To me, good business practice, when buying a gun in a private transaction, includes both the buyer and seller properly identifying themselves to each other, providing each other with contact, and documenting the transaction with a written bill of sale.

    I might not go through that sort of rigmarole buying a card table at a garage sale. But I'd certainly be that thorough buying anything of meaningful value or something that is a popular item among thieves -- like a watch, or a piece of jewelry, or an expensive piece of art, or a computer, or a television set, or a gun.

    That might mean that I won't be doing business with you, if you object to doing business in that more formal manner, but that's okay with me.
     
  19. cskny

    cskny Member

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    Nicely said fiddletown
     
  20. NavyLCDR

    NavyLCDR member

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    A lot of government provided kool aid flowin' around here! :D
     
  21. jcs271

    jcs271 Member

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    Its sad but I won't BUY any gun without a bill of sale from the seller. To much of a chance that somewhere along the way a gun may have been reported as stolen. I do not want to be contacted by law enforcement who at some point run the serial number, discover the gun stolen and I can only quietly reply "I bought it off this guy at a show". Much better to exclaim boldly, "I bought that gun from (whoever) and have a receipt to prove it."

    Discount my advice if you wish, but I spent 25 years as a cop and literally ran a thousand guns to check if they were stolen. Many were!
     
  22. Bubba613

    Bubba613 member

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    If the gun was stolen a bill of sale from the seller won't help. You'll end up losing the gun anyway.
     
  23. CoRoMo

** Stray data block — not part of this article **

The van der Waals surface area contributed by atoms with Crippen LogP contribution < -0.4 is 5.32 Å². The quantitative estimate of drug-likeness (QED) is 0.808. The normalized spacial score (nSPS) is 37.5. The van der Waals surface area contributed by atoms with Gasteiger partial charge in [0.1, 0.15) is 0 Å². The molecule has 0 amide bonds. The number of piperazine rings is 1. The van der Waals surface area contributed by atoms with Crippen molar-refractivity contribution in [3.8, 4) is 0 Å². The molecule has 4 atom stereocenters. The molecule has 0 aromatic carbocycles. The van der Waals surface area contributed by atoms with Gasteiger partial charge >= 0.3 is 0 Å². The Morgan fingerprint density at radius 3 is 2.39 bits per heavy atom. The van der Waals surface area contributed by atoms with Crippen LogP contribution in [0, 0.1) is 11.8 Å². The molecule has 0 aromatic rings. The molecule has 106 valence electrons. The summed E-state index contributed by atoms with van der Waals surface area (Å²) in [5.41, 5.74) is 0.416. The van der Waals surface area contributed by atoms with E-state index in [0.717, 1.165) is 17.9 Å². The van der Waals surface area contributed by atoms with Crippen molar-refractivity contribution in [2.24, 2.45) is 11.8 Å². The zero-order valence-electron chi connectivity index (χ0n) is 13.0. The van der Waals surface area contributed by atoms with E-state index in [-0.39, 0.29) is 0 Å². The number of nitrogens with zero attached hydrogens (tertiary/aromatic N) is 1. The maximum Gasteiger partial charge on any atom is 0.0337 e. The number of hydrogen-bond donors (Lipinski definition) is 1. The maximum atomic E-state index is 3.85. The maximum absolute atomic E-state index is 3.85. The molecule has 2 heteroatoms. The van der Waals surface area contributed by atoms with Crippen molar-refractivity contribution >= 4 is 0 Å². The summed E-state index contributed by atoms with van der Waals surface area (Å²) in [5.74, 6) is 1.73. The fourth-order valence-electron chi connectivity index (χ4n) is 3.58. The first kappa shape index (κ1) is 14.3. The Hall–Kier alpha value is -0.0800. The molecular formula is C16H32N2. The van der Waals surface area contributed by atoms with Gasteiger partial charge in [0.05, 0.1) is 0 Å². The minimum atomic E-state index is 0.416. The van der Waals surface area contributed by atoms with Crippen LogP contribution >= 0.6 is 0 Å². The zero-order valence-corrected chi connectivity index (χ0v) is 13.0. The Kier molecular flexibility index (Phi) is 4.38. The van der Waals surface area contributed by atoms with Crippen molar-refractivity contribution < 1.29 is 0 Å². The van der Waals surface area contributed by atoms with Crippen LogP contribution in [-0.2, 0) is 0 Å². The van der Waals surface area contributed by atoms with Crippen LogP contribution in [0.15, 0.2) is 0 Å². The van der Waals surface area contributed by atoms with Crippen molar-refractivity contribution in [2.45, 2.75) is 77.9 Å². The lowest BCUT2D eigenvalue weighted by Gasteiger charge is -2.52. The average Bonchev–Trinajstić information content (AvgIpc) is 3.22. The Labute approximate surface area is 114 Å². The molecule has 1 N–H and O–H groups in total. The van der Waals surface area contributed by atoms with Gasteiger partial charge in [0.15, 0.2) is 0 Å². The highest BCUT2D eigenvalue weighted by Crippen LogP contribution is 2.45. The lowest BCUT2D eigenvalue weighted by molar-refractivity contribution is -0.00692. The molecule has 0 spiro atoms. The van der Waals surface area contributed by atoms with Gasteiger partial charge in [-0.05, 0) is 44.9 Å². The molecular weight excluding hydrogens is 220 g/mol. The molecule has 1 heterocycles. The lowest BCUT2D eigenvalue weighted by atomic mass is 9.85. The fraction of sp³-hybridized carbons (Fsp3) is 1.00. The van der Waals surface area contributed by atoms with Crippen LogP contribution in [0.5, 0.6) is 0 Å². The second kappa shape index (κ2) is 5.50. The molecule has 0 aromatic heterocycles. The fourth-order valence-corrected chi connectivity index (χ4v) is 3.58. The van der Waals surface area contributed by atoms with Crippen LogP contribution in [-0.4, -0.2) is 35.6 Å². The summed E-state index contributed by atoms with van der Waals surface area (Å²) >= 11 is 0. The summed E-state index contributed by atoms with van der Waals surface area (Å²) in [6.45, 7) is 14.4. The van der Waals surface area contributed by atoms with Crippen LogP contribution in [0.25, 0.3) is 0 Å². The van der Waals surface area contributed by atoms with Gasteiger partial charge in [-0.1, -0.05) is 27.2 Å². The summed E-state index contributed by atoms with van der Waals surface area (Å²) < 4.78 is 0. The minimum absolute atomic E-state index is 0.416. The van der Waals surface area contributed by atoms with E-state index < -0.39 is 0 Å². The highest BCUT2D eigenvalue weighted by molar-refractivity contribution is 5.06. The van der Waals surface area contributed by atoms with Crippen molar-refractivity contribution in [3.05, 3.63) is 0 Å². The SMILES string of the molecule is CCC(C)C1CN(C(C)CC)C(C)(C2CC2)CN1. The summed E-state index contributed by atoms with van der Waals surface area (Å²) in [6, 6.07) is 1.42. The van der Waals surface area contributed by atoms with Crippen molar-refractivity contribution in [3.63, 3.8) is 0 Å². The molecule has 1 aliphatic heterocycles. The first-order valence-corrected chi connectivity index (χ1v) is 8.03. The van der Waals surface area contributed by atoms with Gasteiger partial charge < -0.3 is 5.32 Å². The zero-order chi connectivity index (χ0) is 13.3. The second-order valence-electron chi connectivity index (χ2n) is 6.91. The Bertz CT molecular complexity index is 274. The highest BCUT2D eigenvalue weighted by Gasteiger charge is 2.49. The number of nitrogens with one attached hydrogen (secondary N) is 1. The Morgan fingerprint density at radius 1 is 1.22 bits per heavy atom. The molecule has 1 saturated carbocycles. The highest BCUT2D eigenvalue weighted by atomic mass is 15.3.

CoRoMo Member

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    Too much of a chance? I'd say that there is little chance of that. Take the number of guns stolen per year, and subtract that from the number of guns sold in private transactions. There is a greater chance that the average, privately sold gun is perfectly legit. Sure, most stolen guns are sold via private transactions, but most privately sold guns are not stolen.

    That's no surprise. You were dealing with guns that were somehow involved in an illegal activity. Many of those guns are going to be stolen, but almost none of them will show up in the classified ads for sale.
     
  24. AWorthyOpponent

    AWorthyOpponent Member

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    I don't think that asking for a BoS in the case of a gun is that big of a deal. Im not going to give out my SSN, Credit Card Number, etc..., but giving someone your Name, address, and other information that is public record anyways if fine. If you cant give me a BoS, I look at it as you are trying to hide something and will either sell it to someone else and sell it, or buy it somewhere else for a little more. Id rather spend $50 more and know that I'll be able to keep it after law enforcement runs the SN.

     
  25. AWorthyOpponent

    AWorthyOpponent Member

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    Yes, if it is not the person that reported it stolen. But I wont be going to jail, the guy that signed the BoS and gave me his picture and address will. Get where I'm going with this...?